Ford Kuga SUV
Price £20,245 - £34,080
- Good value and well equipped
- Economical diesel engines
- Spacious interior
- Too many buttons inside
- Inferior automatic gearboxes
- Not as much fun as Mazda CX-5
At a glance
“The Ford Kuga is practical, comfortable and good to drive. It’s a safe bet for buyers after the space and high driving position of an SUV.”
The Ford Kuga is a mid-sized SUV that goes up against popular and accomplished cars like the Nissan Qashqai, Kia Sportage and the Hyundai Santa Fe. While the Kuga doesn’t excel in any one particular area, it's competent across the board, with car-like handling, economical engines and comfortable suspension.
The Kuga looks like a tough off-roader and all engines bar the least powerful 1.5-litre petrol are available with four-wheel-drive. Despite this, most Kuga drivers predominantly use their cars on the road, rather than off it. Unless you need the extra grip provided by four-wheel-drive, a front-wheel-drive Kuga will be cheaper to buy and run.
Ford offers the Kuga with either a 1.5-litre petrol or a 2.0-litre diesel engine, and these are available with different power outputs. The pick of the petrols is the 1.5-litre 148bhp. While this isn’t available with four-wheel-drive, its 0-62mph time of 9.7 seconds and fuel economy of 45.6mpg are reasonable for a car of this size, although relatively high CO2 emissions mean this engine leaves you liable for an annual road-tax bill of £145.
If you want a diesel-engined Kuga, the 2.0-litre 178bhp engine only comes with four-wheel-drive, whereas the 148bhp diesel is available with four or front-wheel-drive. The 178bhp model is more expensive to buy, run and tax, and while its 0-62mph time of 9.2 seconds means it's slightly faster than the 148bhp diesel, it's only really worth considering if you want four-wheel drive or are really keen on the extra power.
On the road, the Kuga is easy to drive, with little body lean in corners and soft suspension that soaks up potholes and poor road surfaces with ease. While the steering is a little too light, the Kuga still provides a driving experience comparable to some hatchbacks, despite the extra height and practicality it offers.
Ford only makes the Kuga as a five-seater, so if you need seven seats, you’ll have to look elsewhere. Despite this, the Kuga has a spacious interior and four adults can sit in comfort. The boot is wide and well shaped, while the split-folding rear seats fold flat, further enhancing practicality.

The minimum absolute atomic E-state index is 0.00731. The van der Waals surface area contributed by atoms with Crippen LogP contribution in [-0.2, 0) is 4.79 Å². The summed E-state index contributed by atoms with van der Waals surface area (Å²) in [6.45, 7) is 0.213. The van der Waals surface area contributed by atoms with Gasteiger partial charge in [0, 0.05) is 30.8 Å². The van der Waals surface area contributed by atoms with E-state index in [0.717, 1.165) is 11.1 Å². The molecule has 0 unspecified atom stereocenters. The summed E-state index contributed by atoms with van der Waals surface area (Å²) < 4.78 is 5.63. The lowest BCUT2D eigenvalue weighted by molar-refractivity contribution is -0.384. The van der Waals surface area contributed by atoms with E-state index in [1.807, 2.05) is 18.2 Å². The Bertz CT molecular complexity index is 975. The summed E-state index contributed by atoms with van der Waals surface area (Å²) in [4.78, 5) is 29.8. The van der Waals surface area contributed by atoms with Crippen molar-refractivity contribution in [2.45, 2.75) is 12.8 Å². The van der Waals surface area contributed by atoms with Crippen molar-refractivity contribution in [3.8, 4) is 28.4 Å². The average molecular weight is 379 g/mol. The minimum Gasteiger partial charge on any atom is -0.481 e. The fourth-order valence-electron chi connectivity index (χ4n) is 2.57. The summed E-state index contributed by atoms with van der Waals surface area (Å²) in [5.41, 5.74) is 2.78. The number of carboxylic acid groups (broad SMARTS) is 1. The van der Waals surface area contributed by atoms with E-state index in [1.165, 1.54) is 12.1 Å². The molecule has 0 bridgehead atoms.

Kuga buyers have a choice of five trim levels, starting at Zetec and rising through Titanium, Titanium Sport, Titanium X and Titanium X Sport. Even the entry-level Zetec is well equipped, with alloy wheels, air-conditioning, DAB digital radio and Ford's excellent ‘Quickclear’ heated windscreen. We recommend Titanium trim, as this features a larger eight-inch touchscreen with DAB digital radio, Bluetooth and voice control – as well as part-leather seats and a rear armrest.
The latest Ford Kuga didn’t do particularly well in our 2015 Driver Power customer satisfaction survey, coming 110th out of 200 cars. Ford's 25th-place finish out of 32 manufacturers is also a little worrying, with reliability and performance the main areas of concern. Still, Ford owners love the way their cars drive, as well as how cheap they are to run.
There are no such concerns when it comes to safety: the latest Kuga earned the full five stars in its Euro NCAP safety tests, including an impressive 94% score for adult occupant protection and a rare 100% result for its safety-assistance technology.
The latest Ford Kuga petrol engine is even more efficient than the old one, but the diesels are still our pick
The Ford Kuga no longer stands head and shoulders above rivals when it comes to driver enjoyment
The Ford Kuga is stylish inside and comes with plenty of equipment
The Ford Kuga has been stretched to offer more passenger space and a bigger boot
The Ford Kuga is a very safe car, although reliability is more of a concern